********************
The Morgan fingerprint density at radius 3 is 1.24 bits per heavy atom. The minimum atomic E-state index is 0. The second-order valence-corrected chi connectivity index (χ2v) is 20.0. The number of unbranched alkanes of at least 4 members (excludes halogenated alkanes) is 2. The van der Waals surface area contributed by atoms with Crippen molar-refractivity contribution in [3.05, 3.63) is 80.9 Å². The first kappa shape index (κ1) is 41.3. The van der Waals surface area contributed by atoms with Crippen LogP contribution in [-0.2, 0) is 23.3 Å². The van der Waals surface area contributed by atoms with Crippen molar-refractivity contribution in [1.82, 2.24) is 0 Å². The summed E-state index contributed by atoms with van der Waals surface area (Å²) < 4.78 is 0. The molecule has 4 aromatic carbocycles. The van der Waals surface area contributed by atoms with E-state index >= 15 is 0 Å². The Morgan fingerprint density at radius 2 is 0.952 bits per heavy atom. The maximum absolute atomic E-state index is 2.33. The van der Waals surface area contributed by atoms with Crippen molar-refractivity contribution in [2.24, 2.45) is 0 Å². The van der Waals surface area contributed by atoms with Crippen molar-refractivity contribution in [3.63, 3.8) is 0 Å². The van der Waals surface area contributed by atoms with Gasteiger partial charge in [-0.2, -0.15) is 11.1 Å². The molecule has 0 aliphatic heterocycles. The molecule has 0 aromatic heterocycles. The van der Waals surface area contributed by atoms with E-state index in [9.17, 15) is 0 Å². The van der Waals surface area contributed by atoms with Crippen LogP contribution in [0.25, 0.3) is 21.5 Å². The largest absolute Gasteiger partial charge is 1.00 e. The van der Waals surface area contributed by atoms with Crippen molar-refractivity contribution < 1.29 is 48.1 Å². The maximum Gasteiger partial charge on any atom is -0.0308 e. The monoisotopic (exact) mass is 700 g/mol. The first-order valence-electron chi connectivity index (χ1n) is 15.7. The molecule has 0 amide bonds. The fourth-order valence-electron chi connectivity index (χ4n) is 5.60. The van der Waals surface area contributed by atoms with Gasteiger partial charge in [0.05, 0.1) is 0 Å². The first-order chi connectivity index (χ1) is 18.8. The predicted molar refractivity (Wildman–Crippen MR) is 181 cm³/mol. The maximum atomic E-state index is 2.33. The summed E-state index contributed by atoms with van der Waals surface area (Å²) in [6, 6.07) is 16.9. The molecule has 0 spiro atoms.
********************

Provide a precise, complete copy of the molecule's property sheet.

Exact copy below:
The Morgan fingerprint density at radius 3 is 1.24 bits per heavy atom. The minimum atomic E-state index is 0. The second-order valence-corrected chi connectivity index (χ2v) is 20.0. The number of unbranched alkanes of at least 4 members (excludes halogenated alkanes) is 2. The van der Waals surface area contributed by atoms with Crippen molar-refractivity contribution in [3.05, 3.63) is 80.9 Å². The first kappa shape index (κ1) is 41.3. The van der Waals surface area contributed by atoms with Crippen LogP contribution in [-0.2, 0) is 23.3 Å². The van der Waals surface area contributed by atoms with Crippen molar-refractivity contribution in [1.82, 2.24) is 0 Å². The summed E-state index contributed by atoms with van der Waals surface area (Å²) < 4.78 is 0. The molecule has 4 aromatic carbocycles. The van der Waals surface area contributed by atoms with E-state index >= 15 is 0 Å². The Morgan fingerprint density at radius 2 is 0.952 bits per heavy atom. The maximum absolute atomic E-state index is 2.33. The van der Waals surface area contributed by atoms with Crippen molar-refractivity contribution in [2.24, 2.45) is 0 Å². The van der Waals surface area contributed by atoms with Crippen molar-refractivity contribution in [3.63, 3.8) is 0 Å². The van der Waals surface area contributed by atoms with Gasteiger partial charge in [-0.2, -0.15) is 11.1 Å². The molecule has 0 aliphatic heterocycles. The molecule has 0 aromatic heterocycles. The van der Waals surface area contributed by atoms with E-state index in [9.17, 15) is 0 Å². The van der Waals surface area contributed by atoms with Crippen LogP contribution in [0.25, 0.3) is 21.5 Å². The largest absolute Gasteiger partial charge is 1.00 e. The van der Waals surface area contributed by atoms with Crippen molar-refractivity contribution < 1.29 is 48.1 Å². The maximum Gasteiger partial charge on any atom is -0.0308 e. The monoisotopic (exact) mass is 700 g/mol. The first-order valence-electron chi connectivity index (χ1n) is 15.7. The molecule has 0 amide bonds. The fourth-order valence-electron chi connectivity index (χ4n) is 5.60. The van der Waals surface area contributed by atoms with Gasteiger partial charge in [0.05, 0.1) is 0 Å². The first-order chi connectivity index (χ1) is 18.8. The predicted molar refractivity (Wildman–Crippen MR) is 181 cm³/mol. The maximum atomic E-state index is 2.33. The summed E-state index contributed by atoms with van der Waals surface area (Å²) in [6, 6.07) is 16.9. The molecule has 0 spiro atoms.